March 6 — March 28
Reception Saturday March 6th 4-7 P.M.
Coordinated by Marcia Widenor
Jae Hi Ahn
Jappie King Black
Fiber art has the long standing tradition of being a "craft" as opposed to fine art. The distinction between craft and fine art is not always easy to draw, if indeed it should be drawn at all, especially in today's contemporary art world wherein artists use a variety of materials and techniques to create objects that recall levels of meaning other than decoration or usefulness. Here then are nine fiber artists whose work irepresents this medium in the realms of fine art.
Jai Hai Ahn "My previous work was focused on resurrection in nature, and the idea of the transmigration of souls. For example, a seed rots to bloom a flower in order to produce fresh fruits. A seemingly meaningless material in the process of the transmigration of souls became a curious element of my work. My previous works consisted of seeds, shells, and floral leaves, which were abandoned outside. Next I was interested in collecting material found in my daily life, such as peels, seeds, and cores from fruit, containers from jelly, plastic wraps, candle holders, and cosmetics. My revisioning of those discarded materials could provide different value and regenerate energies in them."
Gretl Bauer "Essentially the work is about stillness and light. My fields of drawn and threaded lines are distillers of light. Sometimes a dark light. (I think of the "dark meadows" of Martha Graham; the religious art of Southeast Asia — suggesting movement and possibility within great silence."
Jappie King Black uses traditional fiber and weaving techniques. "Each piece is an icon or representative symbol," said Black. "As a group, the figures become a single narrative with references to basketry, mask making, and ritual."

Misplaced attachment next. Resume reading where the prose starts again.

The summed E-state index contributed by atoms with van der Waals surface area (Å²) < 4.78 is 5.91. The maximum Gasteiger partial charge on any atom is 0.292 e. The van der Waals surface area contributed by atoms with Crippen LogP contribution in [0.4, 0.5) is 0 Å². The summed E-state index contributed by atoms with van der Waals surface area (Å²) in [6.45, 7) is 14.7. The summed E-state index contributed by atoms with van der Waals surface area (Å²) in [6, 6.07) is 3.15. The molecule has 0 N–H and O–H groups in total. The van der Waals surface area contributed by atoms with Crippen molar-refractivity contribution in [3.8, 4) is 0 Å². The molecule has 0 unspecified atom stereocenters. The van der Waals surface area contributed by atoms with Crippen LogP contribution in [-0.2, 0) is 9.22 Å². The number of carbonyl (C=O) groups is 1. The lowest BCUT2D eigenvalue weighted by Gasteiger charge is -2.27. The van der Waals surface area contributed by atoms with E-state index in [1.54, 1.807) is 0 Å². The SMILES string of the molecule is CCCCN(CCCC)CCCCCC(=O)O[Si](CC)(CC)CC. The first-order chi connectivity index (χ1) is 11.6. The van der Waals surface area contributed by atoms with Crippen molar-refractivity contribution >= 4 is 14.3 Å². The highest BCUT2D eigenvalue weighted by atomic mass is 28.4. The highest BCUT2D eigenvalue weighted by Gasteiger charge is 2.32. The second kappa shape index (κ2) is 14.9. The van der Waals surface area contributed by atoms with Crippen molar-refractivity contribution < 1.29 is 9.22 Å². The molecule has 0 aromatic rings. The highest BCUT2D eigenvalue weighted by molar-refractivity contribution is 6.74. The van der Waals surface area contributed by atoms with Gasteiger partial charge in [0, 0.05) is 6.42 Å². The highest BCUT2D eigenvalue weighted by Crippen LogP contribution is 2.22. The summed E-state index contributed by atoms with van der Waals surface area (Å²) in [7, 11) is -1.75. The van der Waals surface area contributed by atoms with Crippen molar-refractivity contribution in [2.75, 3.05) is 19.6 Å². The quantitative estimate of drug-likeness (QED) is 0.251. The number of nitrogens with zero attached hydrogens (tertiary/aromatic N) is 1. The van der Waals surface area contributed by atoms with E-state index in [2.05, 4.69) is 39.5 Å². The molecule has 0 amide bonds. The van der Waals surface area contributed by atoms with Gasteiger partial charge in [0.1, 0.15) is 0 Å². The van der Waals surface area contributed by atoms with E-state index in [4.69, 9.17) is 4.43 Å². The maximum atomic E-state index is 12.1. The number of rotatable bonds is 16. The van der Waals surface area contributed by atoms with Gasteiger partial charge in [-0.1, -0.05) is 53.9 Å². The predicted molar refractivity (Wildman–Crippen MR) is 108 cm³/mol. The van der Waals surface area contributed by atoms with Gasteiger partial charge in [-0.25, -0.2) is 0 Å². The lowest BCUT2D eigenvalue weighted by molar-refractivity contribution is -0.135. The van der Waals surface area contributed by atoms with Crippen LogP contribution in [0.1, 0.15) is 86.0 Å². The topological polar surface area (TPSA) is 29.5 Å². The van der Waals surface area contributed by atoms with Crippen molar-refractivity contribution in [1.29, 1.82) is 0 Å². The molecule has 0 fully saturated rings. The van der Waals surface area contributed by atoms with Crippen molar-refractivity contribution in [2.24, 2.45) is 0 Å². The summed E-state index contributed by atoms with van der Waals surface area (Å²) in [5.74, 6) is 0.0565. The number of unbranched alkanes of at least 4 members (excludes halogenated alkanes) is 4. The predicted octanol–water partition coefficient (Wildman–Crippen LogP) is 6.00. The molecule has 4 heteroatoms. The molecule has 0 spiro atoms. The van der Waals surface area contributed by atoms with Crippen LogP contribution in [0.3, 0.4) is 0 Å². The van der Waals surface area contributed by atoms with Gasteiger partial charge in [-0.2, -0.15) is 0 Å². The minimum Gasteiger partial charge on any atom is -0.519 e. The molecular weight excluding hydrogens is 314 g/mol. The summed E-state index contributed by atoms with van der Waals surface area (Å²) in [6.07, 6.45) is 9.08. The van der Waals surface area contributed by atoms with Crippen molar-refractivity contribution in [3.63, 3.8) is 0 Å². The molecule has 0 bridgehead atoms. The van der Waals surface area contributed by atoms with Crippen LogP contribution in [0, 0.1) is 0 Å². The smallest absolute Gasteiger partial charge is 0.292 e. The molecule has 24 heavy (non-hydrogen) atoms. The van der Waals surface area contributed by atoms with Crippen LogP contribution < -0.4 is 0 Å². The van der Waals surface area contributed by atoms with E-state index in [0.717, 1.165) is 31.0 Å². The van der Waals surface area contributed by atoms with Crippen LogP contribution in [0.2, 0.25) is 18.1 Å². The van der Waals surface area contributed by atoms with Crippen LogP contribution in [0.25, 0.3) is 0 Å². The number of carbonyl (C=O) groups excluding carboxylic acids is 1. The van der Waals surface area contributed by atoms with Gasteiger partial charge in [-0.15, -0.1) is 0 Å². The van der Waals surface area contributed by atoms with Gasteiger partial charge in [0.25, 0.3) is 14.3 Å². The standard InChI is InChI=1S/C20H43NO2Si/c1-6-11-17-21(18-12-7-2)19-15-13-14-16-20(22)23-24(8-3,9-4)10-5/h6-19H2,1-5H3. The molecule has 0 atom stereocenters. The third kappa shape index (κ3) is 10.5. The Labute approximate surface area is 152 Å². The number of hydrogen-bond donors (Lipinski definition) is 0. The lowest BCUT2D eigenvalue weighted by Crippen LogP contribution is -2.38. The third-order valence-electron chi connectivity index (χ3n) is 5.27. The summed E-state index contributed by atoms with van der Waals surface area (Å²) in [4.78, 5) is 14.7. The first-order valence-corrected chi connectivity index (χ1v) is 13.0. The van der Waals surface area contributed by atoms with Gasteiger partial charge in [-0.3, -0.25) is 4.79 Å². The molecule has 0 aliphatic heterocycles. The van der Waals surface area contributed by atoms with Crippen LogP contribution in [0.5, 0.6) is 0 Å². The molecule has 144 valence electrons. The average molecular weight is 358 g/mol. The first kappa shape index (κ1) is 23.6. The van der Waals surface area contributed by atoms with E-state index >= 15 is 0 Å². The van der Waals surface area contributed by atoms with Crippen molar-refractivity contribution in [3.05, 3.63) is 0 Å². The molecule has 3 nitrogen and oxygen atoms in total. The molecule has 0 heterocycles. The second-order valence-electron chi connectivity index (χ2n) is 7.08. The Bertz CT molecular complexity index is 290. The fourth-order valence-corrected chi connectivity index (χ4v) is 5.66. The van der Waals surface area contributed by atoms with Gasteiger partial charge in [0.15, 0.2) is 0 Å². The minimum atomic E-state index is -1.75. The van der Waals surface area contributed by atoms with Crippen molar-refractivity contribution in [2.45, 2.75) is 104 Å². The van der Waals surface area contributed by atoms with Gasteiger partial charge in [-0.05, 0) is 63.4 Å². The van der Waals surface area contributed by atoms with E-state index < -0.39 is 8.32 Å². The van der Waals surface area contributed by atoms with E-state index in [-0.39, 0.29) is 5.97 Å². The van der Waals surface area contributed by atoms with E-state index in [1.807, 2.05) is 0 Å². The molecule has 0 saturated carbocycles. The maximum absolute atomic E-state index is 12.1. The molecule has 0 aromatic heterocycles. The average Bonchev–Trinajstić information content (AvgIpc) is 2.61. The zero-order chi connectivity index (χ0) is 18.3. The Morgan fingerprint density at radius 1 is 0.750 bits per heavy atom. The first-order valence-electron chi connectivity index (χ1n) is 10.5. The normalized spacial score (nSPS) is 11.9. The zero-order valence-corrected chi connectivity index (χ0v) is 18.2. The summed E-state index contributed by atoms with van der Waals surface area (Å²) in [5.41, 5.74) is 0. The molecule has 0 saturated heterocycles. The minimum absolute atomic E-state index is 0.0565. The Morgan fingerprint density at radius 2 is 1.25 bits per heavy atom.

Pam Cooper "I use in my work a variety of commonly found household items, photographs, scissors, needles, pins, thread, sewing patterns, pieces of furniture etc. Some of these are incorporated into handmade abaca paper. The metal items in the work are allowed to rust which stain the surrounding areas.It is these rust stains produced in the paper or other materials, which resemble droplets of dried blood. They are also of the same chemical makeup. Whereas spilt blood infers a recent violent action, the rust stains are developed over a period of weeks or months. With the rusting comes a slow destruction, compromising the inherent strength of the metal domestic items I include in my pieces."
Elizabeth Duffy "Using paper, tape and other everyday materials, I make objects that seek to evoke wonder and a sense of the unexpected through the process of transformation. My sources are the stuff overlooked in our daily routines?the detritus of our lives of consumption: telephone books, paint chips, wax paper, lint, straws. By manipulating them, another life begins to emerge, one that explores their un- ordinariness, their ability to suggest both the man-made and natural worlds."
Robyn Love "My art is made from months of repetitive labor yet it does not truly exist except in the moment of placement at the site for which it was intended. I see this manner of working as related to cooking, cleaning, raising children and the other repetitive tasks women do that allow the world to function smoothly. The result is that my work is all mixed up in my day-to-day life. "
Sally Shore "For the past several years I have been using the Asian basket weaving technique called anyam gila, or the 'mad weave.' This weave requires three elements and produces a hexagonal pattern and a six-pointed star. In exploring this weave I have discovered that dozens of visual tricks can be produced by varying the color and value of the ribbons and by using two or more ends as a single element. "
Carol Westfall "I have been exploring the cultural roots and resulting contemporary, imagery of an art movement which evolves form the study of an appropriation of some aspect of textile traditions. These traditions, coupled with an interest in feminine concerns, current issues in the arts in general as well as an abiding love for ethnic and tribal textiles, encompass an extraordinary variety ion terms of materials, processes and most important, visual messages. An artist is concerned manly with the visual message, that culminating image — the medium is usually irrelevant."
Marcia Widenor Widenor is noted for her environments, which are made from handmade paper and fiber. Her unique use of materials and her skillful ability to bring out the inherent nature of the materials gives the work a sense of process that relies on memories and instances of time. The resulting installations make strong reference to nature and the delicate strength of the materials she uses.
VARIATIONS ON A THEME
curated by James Pinney
Creative Adventures in Truth and Beauty
paintings by Sam Jungkurth, sculptures by Linda Smith
6th Annual BRIDGING
ART & ABILITY — “EXPLORING
WELLNESS AND TRANSFORMATION"
Curated by James Pinney